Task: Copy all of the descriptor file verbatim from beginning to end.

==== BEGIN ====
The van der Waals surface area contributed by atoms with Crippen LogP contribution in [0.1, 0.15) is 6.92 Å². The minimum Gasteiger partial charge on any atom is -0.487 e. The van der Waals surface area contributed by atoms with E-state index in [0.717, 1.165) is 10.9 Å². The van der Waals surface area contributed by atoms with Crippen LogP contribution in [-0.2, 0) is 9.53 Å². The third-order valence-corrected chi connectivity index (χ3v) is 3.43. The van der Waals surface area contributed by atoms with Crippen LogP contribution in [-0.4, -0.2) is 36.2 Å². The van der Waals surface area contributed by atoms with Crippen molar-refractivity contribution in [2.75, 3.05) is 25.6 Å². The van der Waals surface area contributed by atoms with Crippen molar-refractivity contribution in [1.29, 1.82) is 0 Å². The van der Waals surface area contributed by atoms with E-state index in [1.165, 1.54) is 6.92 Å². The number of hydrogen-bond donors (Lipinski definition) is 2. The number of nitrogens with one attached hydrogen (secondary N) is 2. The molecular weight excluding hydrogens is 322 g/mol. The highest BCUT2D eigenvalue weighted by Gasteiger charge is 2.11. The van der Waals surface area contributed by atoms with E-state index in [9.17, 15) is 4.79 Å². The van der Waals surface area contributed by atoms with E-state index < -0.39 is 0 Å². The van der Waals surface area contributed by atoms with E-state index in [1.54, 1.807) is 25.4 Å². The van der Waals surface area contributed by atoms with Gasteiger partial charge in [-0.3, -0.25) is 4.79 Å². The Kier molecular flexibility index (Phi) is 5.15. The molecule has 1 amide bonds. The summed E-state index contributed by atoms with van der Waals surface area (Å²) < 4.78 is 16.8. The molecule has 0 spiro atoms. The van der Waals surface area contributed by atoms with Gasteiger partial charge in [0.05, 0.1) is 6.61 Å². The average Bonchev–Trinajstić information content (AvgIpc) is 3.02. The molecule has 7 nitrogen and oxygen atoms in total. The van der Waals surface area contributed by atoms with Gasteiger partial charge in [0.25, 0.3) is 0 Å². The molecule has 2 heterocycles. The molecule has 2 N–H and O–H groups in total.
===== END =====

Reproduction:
The van der Waals surface area contributed by atoms with Crippen LogP contribution in [0.1, 0.15) is 6.92 Å². The minimum Gasteiger partial charge on any atom is -0.487 e. The van der Waals surface area contributed by atoms with E-state index in [0.717, 1.165) is 10.9 Å². The van der Waals surface area contributed by atoms with Crippen LogP contribution in [-0.2, 0) is 9.53 Å². The third-order valence-corrected chi connectivity index (χ3v) is 3.43. The van der Waals surface area contributed by atoms with Crippen LogP contribution in [-0.4, -0.2) is 36.2 Å². The van der Waals surface area contributed by atoms with Crippen molar-refractivity contribution in [2.75, 3.05) is 25.6 Å². The van der Waals surface area contributed by atoms with Crippen molar-refractivity contribution in [1.29, 1.82) is 0 Å². The van der Waals surface area contributed by atoms with E-state index in [1.165, 1.54) is 6.92 Å². The number of hydrogen-bond donors (Lipinski definition) is 2. The number of nitrogens with one attached hydrogen (secondary N) is 2. The molecular weight excluding hydrogens is 322 g/mol. The highest BCUT2D eigenvalue weighted by Gasteiger charge is 2.11. The van der Waals surface area contributed by atoms with E-state index in [9.17, 15) is 4.79 Å². The van der Waals surface area contributed by atoms with E-state index < -0.39 is 0 Å². The van der Waals surface area contributed by atoms with E-state index in [1.54, 1.807) is 25.4 Å². The van der Waals surface area contributed by atoms with Gasteiger partial charge in [-0.3, -0.25) is 4.79 Å². The Kier molecular flexibility index (Phi) is 5.15. The molecule has 1 amide bonds. The summed E-state index contributed by atoms with van der Waals surface area (Å²) < 4.78 is 16.8. The molecule has 0 spiro atoms. The van der Waals surface area contributed by atoms with Gasteiger partial charge in [0.05, 0.1) is 6.61 Å². The average Bonchev–Trinajstić information content (AvgIpc) is 3.02. The molecule has 7 nitrogen and oxygen atoms in total. The van der Waals surface area contributed by atoms with Gasteiger partial charge in [0.25, 0.3) is 0 Å². The molecule has 2 heterocycles. The molecule has 2 N–H and O–H groups in total.